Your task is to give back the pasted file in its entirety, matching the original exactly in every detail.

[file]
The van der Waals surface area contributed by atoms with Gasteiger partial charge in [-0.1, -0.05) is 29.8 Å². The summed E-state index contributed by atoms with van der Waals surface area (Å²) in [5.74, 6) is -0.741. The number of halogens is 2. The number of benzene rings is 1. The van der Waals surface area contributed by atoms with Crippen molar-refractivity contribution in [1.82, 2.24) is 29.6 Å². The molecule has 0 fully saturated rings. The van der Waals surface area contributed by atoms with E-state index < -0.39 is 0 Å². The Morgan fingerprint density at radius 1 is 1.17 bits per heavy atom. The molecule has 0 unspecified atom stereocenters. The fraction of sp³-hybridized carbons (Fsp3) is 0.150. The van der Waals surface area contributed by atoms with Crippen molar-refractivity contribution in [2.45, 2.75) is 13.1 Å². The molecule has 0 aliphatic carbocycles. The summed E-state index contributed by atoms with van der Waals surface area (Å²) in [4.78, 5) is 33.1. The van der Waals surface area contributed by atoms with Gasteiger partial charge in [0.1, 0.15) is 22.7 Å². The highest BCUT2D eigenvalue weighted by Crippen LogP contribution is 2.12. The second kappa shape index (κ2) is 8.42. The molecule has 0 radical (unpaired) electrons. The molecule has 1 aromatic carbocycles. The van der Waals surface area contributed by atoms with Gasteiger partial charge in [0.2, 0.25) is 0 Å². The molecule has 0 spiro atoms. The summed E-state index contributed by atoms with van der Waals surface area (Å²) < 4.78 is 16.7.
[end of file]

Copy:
The van der Waals surface area contributed by atoms with Gasteiger partial charge in [-0.1, -0.05) is 29.8 Å². The summed E-state index contributed by atoms with van der Waals surface area (Å²) in [5.74, 6) is -0.741. The number of halogens is 2. The number of benzene rings is 1. The van der Waals surface area contributed by atoms with Crippen molar-refractivity contribution in [1.82, 2.24) is 29.6 Å². The molecule has 0 fully saturated rings. The van der Waals surface area contributed by atoms with E-state index < -0.39 is 0 Å². The Morgan fingerprint density at radius 1 is 1.17 bits per heavy atom. The molecule has 0 unspecified atom stereocenters. The fraction of sp³-hybridized carbons (Fsp3) is 0.150. The van der Waals surface area contributed by atoms with Crippen molar-refractivity contribution in [2.45, 2.75) is 13.1 Å². The molecule has 0 aliphatic carbocycles. The summed E-state index contributed by atoms with van der Waals surface area (Å²) in [4.78, 5) is 33.1. The van der Waals surface area contributed by atoms with Gasteiger partial charge in [0.1, 0.15) is 22.7 Å². The highest BCUT2D eigenvalue weighted by Crippen LogP contribution is 2.12. The second kappa shape index (κ2) is 8.42. The molecule has 0 radical (unpaired) electrons. The molecule has 1 aromatic carbocycles. The van der Waals surface area contributed by atoms with Gasteiger partial charge in [0.2, 0.25) is 0 Å². The molecule has 0 spiro atoms. The summed E-state index contributed by atoms with van der Waals surface area (Å²) < 4.78 is 16.7.